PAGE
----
My first hit was Roller Coaster (#3007), an enjoyable Zyklon/Galaxi equivalent with a control box painted with the stylised Roller Coaster Tycoon font. The individual cars were far more elaborate than is normal for this type of ride, with each featuring a bespoke race car theme. A wide variety of brands were represented in the liveries, including Compaq, FedEx, HP Invent, Michelin, Orange, Panasonic, Renault, and Reuters. I’m presuming this to be free advertising, not least because the Compaq brand hasn’t been used in anger in almost a decade. If anyone from the park is reading this, when you complete your next overhaul I’m quite happy for you to display Superior Solitaire titles and a QR code at no charge.
With that done I made my way back to Smok (#3008), a stacked oval ride of indeterminate provenance. This looked more exciting than it actually was, not that that’s saying much. Two tyre drives mounted on the back of a trailer lifted the train to an upper level, where it coasted lethargically across the roof of the boarding station. A turnaround followed by a drop picked things up a little, but not much; today at least the top speed was slightly less than one would expect from a standard Big Apple.
5th June 2022
Mandoria is an indoor amusement park located within Ptak Fashion City, an outlet mall located just to the south of Łódź. The building was originally used for retail, but was repurposed during 2019 and 2020, emerging as one of the most spectacularly themed parks I’ve seen in my travels. While the rides are targeted primarily at younger visitors, the visual appeal of the place is impossible to overstate – even readers who don’t count their coasters should make the time for a visit.
The park was very crowded today, with waits approaching an hour on all major attractions. Worse yet, the lines were exacerbated by what up until today I thought of as “Spanish queuing technique”. For those unfamiliar with the concept, it is apparently acceptable to have one person wait in line for a ride, only to summon up a group of eighteen extended family members and friends when they’re close to the front. I saw this happen several times during my visit, but nobody else seemed to mind so I decided to seethe quietly.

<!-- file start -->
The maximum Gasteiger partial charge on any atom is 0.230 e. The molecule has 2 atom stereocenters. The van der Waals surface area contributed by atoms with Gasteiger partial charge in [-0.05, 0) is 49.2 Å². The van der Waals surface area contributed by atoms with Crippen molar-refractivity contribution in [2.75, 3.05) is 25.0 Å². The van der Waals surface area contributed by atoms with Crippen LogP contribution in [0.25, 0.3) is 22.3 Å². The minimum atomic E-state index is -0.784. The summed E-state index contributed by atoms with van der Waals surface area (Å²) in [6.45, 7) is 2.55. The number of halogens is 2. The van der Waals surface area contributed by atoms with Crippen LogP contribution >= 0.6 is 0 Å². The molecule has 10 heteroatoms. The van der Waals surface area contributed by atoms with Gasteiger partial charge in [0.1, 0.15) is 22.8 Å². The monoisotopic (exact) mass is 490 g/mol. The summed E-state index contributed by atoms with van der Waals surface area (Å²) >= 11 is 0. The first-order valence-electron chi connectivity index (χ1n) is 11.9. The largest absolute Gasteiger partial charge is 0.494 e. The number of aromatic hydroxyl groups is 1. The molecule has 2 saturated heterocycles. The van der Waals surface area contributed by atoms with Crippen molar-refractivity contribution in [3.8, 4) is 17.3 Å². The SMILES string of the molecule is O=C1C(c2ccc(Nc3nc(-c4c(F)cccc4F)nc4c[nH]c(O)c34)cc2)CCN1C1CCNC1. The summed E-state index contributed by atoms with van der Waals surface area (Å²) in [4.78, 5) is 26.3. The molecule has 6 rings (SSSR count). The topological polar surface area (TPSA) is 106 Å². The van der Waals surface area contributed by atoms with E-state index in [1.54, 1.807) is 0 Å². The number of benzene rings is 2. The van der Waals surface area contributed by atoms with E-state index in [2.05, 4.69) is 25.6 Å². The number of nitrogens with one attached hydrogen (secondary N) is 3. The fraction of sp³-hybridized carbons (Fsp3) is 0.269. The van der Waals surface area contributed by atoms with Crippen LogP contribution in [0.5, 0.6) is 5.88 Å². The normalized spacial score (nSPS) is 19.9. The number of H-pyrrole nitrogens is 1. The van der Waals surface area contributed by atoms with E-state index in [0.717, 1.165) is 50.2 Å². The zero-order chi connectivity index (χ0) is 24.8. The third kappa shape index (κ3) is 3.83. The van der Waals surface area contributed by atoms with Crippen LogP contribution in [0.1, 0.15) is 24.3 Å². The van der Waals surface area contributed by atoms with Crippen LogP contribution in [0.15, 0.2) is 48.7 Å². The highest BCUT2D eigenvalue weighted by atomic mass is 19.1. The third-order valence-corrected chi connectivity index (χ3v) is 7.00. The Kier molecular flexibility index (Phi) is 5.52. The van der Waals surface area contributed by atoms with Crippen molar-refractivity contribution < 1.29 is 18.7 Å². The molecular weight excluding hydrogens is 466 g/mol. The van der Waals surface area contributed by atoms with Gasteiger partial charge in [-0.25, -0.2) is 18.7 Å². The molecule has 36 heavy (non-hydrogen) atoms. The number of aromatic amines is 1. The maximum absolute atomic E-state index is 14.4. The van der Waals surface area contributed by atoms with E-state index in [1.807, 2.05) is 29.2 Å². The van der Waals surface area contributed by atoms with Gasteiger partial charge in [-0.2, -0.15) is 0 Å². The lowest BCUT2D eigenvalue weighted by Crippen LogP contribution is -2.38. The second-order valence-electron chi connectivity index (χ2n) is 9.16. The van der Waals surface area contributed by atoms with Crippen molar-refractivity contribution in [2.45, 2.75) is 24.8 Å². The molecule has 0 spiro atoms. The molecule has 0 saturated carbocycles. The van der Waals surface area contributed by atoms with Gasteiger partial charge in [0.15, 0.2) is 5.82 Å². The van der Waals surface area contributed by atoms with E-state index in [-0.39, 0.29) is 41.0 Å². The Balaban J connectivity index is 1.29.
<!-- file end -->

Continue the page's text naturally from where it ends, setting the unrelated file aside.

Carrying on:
The park’s main coaster is Merkant (#3009), the second installation of a Gerstlauer Bob Coaster premiering four years after the first model at Knuthenborg Safaripark. It operates with a single ten-passenger train, which routes around a highly themed course comprising two lift hills, each of which precedes around fifteen seconds of momentum-driven coasting. The height of the building prevents much more than that, and the designers have certainly done a respectable job with the constraints they had to work with – but I found myself lamenting the loss of pacing that comes from having the second lift. A few high-speed tyres or even a LSM or two would have been a much better way to re-energise the train.